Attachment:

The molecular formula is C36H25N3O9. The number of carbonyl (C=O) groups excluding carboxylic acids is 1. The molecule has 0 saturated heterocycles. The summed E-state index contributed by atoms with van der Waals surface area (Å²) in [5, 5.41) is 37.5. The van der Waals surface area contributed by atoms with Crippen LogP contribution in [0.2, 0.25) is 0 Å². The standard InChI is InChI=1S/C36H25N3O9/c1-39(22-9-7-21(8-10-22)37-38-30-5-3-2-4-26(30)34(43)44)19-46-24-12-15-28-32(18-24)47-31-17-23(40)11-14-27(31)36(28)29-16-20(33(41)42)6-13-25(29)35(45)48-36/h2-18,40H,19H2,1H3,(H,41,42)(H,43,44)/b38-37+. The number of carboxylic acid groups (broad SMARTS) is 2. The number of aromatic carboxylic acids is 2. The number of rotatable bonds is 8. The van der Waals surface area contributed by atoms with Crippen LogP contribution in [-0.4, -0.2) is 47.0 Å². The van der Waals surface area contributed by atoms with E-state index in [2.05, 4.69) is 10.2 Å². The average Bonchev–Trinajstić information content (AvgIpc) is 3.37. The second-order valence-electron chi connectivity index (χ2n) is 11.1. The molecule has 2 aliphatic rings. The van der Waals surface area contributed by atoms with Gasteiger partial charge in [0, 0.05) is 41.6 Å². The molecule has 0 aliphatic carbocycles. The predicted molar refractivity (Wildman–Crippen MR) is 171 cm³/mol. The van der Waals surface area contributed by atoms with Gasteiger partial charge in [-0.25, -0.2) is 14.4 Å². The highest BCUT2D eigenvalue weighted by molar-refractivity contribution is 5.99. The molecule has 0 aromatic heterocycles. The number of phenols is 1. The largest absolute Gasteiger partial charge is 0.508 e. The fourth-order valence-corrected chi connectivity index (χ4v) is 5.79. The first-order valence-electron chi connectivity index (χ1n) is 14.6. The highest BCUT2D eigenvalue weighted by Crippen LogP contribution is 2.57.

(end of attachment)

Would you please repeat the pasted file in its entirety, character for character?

The molecular formula is C36H25N3O9. The number of carbonyl (C=O) groups excluding carboxylic acids is 1. The molecule has 0 saturated heterocycles. The summed E-state index contributed by atoms with van der Waals surface area (Å²) in [5, 5.41) is 37.5. The van der Waals surface area contributed by atoms with Crippen LogP contribution in [0.2, 0.25) is 0 Å². The standard InChI is InChI=1S/C36H25N3O9/c1-39(22-9-7-21(8-10-22)37-38-30-5-3-2-4-26(30)34(43)44)19-46-24-12-15-28-32(18-24)47-31-17-23(40)11-14-27(31)36(28)29-16-20(33(41)42)6-13-25(29)35(45)48-36/h2-18,40H,19H2,1H3,(H,41,42)(H,43,44)/b38-37+. The number of carboxylic acid groups (broad SMARTS) is 2. The number of aromatic carboxylic acids is 2. The number of rotatable bonds is 8. The van der Waals surface area contributed by atoms with Crippen LogP contribution in [-0.4, -0.2) is 47.0 Å². The van der Waals surface area contributed by atoms with E-state index in [2.05, 4.69) is 10.2 Å². The average Bonchev–Trinajstić information content (AvgIpc) is 3.37. The second-order valence-electron chi connectivity index (χ2n) is 11.1. The molecule has 2 aliphatic rings. The van der Waals surface area contributed by atoms with Gasteiger partial charge in [0, 0.05) is 41.6 Å². The molecule has 0 aliphatic carbocycles. The predicted molar refractivity (Wildman–Crippen MR) is 171 cm³/mol. The van der Waals surface area contributed by atoms with Gasteiger partial charge in [-0.25, -0.2) is 14.4 Å². The highest BCUT2D eigenvalue weighted by molar-refractivity contribution is 5.99. The molecule has 0 aromatic heterocycles. The number of phenols is 1. The largest absolute Gasteiger partial charge is 0.508 e. The fourth-order valence-corrected chi connectivity index (χ4v) is 5.79. The first-order valence-electron chi connectivity index (χ1n) is 14.6. The highest BCUT2D eigenvalue weighted by Crippen LogP contribution is 2.57.